Wednesday, August 28, 2013

A comedy of errors along the Kokoda Trail



In 2010, the Australian government allocated A$3 million (K6.46 million) on a 'Village Livelihood Project' along the Kokoda Trail, a failed project that has not seen a single project for local villagers and highlighted a dysfunctional management structure.

Latest case studies provided to The National  by veteran Kokoda trekking company operator, Charlie Lynn, and Network Kokoda, a not-for-profit company whose directors are former politician Dame Carol Kidu, former PNG Defence Force commander Brig Gen Ken Noga, secretary for Tourism, Arts and Culture Marianna Ellingson, and Lynn, highlight a comedy of errors.

Chickens, ducks and goats were supposedly eaten by the villagers.

Rice, cabbages, carrots and broccoli were given to villagers to grow without any technical advice on how to grow, tend and harvest the crops.

Fish for an aquaculture venture never turned up even though a pond was dug.

Projects initiated, without any reference to relevant PNG authorities or the trekking industry included the construction of massage parlours, where masseuses were reluctant to touch their potential clients for cultural reasons.

The massage hut had to be torn down after being built on a revered battle site while the special rooms built for drying the clothes of damp trekkers have yet to be found in the jungle.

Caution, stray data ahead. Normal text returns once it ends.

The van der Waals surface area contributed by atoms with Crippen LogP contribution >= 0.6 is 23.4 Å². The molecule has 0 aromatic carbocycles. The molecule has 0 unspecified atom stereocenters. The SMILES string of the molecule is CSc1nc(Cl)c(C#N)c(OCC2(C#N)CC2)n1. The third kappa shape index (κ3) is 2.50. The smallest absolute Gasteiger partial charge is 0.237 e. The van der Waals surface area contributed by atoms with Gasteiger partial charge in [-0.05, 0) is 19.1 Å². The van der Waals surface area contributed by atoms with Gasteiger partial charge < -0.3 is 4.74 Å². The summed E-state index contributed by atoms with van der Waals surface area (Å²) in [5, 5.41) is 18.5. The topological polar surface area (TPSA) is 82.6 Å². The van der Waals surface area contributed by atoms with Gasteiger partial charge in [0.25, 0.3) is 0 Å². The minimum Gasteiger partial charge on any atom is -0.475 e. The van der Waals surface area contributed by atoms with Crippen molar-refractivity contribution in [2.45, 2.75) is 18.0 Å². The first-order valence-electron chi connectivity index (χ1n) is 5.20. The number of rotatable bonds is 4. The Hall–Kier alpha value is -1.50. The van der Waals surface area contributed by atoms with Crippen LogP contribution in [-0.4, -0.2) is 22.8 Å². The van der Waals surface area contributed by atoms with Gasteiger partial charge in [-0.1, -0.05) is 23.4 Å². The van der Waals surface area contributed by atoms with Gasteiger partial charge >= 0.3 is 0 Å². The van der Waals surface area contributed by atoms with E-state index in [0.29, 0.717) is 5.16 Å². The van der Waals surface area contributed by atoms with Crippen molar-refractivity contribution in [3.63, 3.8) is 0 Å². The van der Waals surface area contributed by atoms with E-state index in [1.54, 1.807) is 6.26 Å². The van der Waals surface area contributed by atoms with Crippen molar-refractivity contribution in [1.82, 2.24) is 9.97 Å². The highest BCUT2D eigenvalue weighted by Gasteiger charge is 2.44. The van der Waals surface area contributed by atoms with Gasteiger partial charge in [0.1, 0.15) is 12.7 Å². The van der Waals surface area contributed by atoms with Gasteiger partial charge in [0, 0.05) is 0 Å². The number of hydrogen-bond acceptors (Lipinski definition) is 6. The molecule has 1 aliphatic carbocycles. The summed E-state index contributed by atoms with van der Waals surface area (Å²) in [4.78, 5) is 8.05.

At Nauro 1 and Nauro 2, the villagers were abandoned after the initial visits by Village Livelihoods project staff in 2010.

"Since then they have consumed the poultry, destroyed the goats because of the damage they were causing to the village, abandoned the fisheries project because nobody turned up with the fish as promised, and abandoned the rice project because they did not receive the technical support or resources to harvest their crop," according to Network Kokoda.

"Isurava villagers were provided with ducks and chickens.

"They did not receive any follow up advice or training.

"They initially consumed the eggs – then they consumed the ducks and chickens.

"They grew their first rice crop but were not provided with any technical advice on how to harvest the crop and prepare it for consumption.

"They grew beans and then consumed them.

"They did not have any seeds for a second crop so they abandoned the project.

"No animals were provided for Alola.

"They were provided with seeds for cabbage, carrots and broccoli.

"They sold some of their first crop to trekkers but did not have any seeds for a second crop.

"There was no follow up training or technical advice.

"There are no animals or garden plots at Abuari village.

"It is clear that there is nothing to report on in these villages either."

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